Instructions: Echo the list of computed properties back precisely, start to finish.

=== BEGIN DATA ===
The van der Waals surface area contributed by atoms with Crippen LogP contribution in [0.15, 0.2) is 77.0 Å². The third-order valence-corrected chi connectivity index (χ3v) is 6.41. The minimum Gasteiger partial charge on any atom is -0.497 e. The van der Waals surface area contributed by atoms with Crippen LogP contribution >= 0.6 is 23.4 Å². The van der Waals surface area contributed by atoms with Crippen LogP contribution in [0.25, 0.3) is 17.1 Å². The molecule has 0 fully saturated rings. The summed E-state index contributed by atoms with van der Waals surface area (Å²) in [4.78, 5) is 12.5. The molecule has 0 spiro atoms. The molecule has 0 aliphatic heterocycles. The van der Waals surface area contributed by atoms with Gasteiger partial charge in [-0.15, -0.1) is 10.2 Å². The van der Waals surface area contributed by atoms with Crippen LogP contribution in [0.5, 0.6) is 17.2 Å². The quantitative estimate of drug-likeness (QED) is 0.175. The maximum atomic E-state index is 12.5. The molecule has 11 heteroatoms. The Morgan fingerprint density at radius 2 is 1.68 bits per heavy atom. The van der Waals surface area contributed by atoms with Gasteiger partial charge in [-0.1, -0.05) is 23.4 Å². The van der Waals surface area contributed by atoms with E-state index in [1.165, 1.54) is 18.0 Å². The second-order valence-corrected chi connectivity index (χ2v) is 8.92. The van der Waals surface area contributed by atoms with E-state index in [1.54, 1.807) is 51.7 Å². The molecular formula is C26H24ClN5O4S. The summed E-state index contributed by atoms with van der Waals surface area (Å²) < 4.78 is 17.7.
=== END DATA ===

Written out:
The van der Waals surface area contributed by atoms with Crippen LogP contribution in [0.15, 0.2) is 77.0 Å². The third-order valence-corrected chi connectivity index (χ3v) is 6.41. The minimum Gasteiger partial charge on any atom is -0.497 e. The van der Waals surface area contributed by atoms with Crippen LogP contribution >= 0.6 is 23.4 Å². The van der Waals surface area contributed by atoms with Crippen LogP contribution in [0.25, 0.3) is 17.1 Å². The molecule has 0 fully saturated rings. The summed E-state index contributed by atoms with van der Waals surface area (Å²) in [4.78, 5) is 12.5. The molecule has 0 spiro atoms. The molecule has 0 aliphatic heterocycles. The van der Waals surface area contributed by atoms with Gasteiger partial charge in [-0.15, -0.1) is 10.2 Å². The van der Waals surface area contributed by atoms with Crippen LogP contribution in [0.5, 0.6) is 17.2 Å². The quantitative estimate of drug-likeness (QED) is 0.175. The maximum atomic E-state index is 12.5. The molecule has 11 heteroatoms. The Morgan fingerprint density at radius 2 is 1.68 bits per heavy atom. The van der Waals surface area contributed by atoms with Gasteiger partial charge in [-0.1, -0.05) is 23.4 Å². The van der Waals surface area contributed by atoms with E-state index in [1.165, 1.54) is 18.0 Å². The second-order valence-corrected chi connectivity index (χ2v) is 8.92. The van der Waals surface area contributed by atoms with E-state index in [1.54, 1.807) is 51.7 Å². The molecular formula is C26H24ClN5O4S. The summed E-state index contributed by atoms with van der Waals surface area (Å²) < 4.78 is 17.7.